Caroline Manzo is right

Four times in the last 2 days I have been asked the question that I am asked so frequently; "How can I get rid of this hair on my face?"


Four times in the last 2 days I have been asked the question that I am asked so frequently; “How can I get rid of this hair on my face?”

Many women grow hair on their face. For some it is fine, light hair. For many it is fine light hair with a few darker, stiffer hairs sprinkled about. For a less lucky few, it is a beard. For all it is a problem, both from the looks of it and how it makes facial makeup look fuzzy, to the problems that occur when they try to get rid of it. For those unlucky few with a beard, it is a real cosmetic liability. The fine light hair, and the fine light hair with a sprinkling of dark hairs come with changes in hormones as we age. Those with a beard often have more significant hormonal issues or it is a familial, genetic, or racial characteristic. Some ethnic groups tend to grow more hair than others.

When I talk with these women, they have often been plucking the hairs out, or waxing. And just as often they get ingrown hairs, red bumps, that they pick at and trying to remove the regrowth. So they have chronic, red bumps on their face, all the time. Sometimes a disaster occurs, such as when they are using a retinoid (Retin-A, Renova, Refissa, Tazorac, Differin or OTC retinol products), then wax their face and the skin comes off with the wax. Not good.

When I tell those with the fine light hair, or fine light hair with a few darker ones to shave, I get the look of horror that Caroline Manzo, of New Housewives of New Jersey fame, got when she stated that she shaves every day. Although Caroline shaves daily to exfoliate, and states that she doesn’t really grow hair, the freak out is the same. “But it will make the hair grow thicker!” “It will make the hair grow darker!” “It will make the hair grow faster!” “It will make more hair grow!” No, No, No and No.

Shaving the hair at the surface of the skin does not affect the hair follicles under the skin. Hair is formed in the hair follicles under the skin and grows out. The hairstylists who tell you that trimming your hair will make it grow faster are wrong. It simply can’t change the thickness, color, rate of growth or number of hair follicles. Think about it, if shaving the few remaining hairs that likely grow on their heads could make hair grow, then Sean Connery and Bruce Willis would have full heads of hair—although I like them both better bald. Ummmm. But, I digress. And your favorite man, who shaves daily, would look like a Chia pet. And so would your legs.

Now plucking and waxing are a different story. Plucking and waxing rip the hair out of the follicle by the root. That stimulates the hair follicle. And over time can distort the angle of the follicle so that hairs are more likely to be ingrown. And then you pick at them, and on and on.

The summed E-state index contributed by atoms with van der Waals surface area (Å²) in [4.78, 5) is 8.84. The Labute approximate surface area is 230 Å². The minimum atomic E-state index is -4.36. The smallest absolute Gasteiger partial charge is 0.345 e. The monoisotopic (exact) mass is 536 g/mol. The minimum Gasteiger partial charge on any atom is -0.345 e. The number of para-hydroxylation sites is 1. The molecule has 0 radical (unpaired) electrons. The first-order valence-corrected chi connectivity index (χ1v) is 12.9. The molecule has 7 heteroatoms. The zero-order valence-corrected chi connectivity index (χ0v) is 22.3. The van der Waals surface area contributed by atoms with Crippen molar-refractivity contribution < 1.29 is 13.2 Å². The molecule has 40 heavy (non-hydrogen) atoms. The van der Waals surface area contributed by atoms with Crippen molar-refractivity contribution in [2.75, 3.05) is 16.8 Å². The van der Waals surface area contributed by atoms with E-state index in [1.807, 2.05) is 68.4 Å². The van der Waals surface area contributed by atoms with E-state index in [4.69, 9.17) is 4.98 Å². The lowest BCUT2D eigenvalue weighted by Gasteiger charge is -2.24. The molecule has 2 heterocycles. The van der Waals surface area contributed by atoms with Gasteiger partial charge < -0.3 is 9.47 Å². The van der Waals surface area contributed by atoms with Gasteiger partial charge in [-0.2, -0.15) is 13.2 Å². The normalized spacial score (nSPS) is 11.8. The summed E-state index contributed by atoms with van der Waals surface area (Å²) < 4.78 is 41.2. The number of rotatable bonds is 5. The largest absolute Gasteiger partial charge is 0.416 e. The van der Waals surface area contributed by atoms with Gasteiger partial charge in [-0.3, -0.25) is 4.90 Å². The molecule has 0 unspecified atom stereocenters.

Depilitories (Nair and others) dissolve away hair, but they are often pretty irritating. Facial hair bleaches can be helpful to lighten the hair that is there, but they can be irritating also.

So for the fine, light hairs, go to the drugstore and buy a $5 tiny battery powered razor. They are in the shaving section and the head is about an inch long. Shave the hair off. When it grows back, shave it again. Just like you do your legs. That’s what I do. Yes, it will feel a little stubbly when it grows out, just like your legs.

If you have a sprinkling of darker, coarser hairs, either keep shaving them too, or consider facial IPL or laser hair removal for them. For the gray coarse hair, you will have to shave them. No IPL or laser hair removal gets rid of the light fine hair, or the gray hair no matter what anyone tells you. The IPL or laser light can’t “see” it.

You may want to consider also using Vaniqa along with your hair removal. It is prescription cream that you apply twice a day. It runs about $70 a tube. Insurance will not cover it. It will slow the growth of the hair. It will not remove hair, change the color, or make it stop growing. Sometimes it makes it a little finer. Some people get irritation from it, and sometimes acne.

If you have a more significant amount of darker hair, that is not familial or ethnic, and especially if you have acne, difficulty with weight gain, irregular menstrual periods, then you may have a hormonal disorder called Polycystic Ovarian Syndrome (PCO). If you do, talk to your Gynecologist. They will evaluate you, and discuss your treatment options, which are often birth control pills, or oral contraceptive pills (BCP’s or OCP’s) to reduce facial hair growth. I can’t tell you how many women come in for facial hair growth problems, who are growing a significant amount of dark hair, who have never been evaluated. For some it is a significant problem, they are women with beards. We will refer them to their Gynecologist for evaluation, and then treat the hair with IPL hair removal. So if you have a lot of dark facial hair, and feel like the bearded lady, treatment for you is Gynecologist evaluation, possible hormonal treatment, Vaniqa, and IPL or laser hair removal.

Ethnic facial hair growth is the hardest problem. It is most common in women of Middle Eastern, Mediterranean, or Southern European descent. It is genetic, and less often has a hormonal component. And it is often dark hair on skin with a lot of natural pigment which makes IPL or laser hair removal more difficult. Treatment is shaving, Vaniqa, and very careful laser hair removal. If there is also evidence of a hormonal component, then that needs evaluating also.

And please, quit picking at those hairs.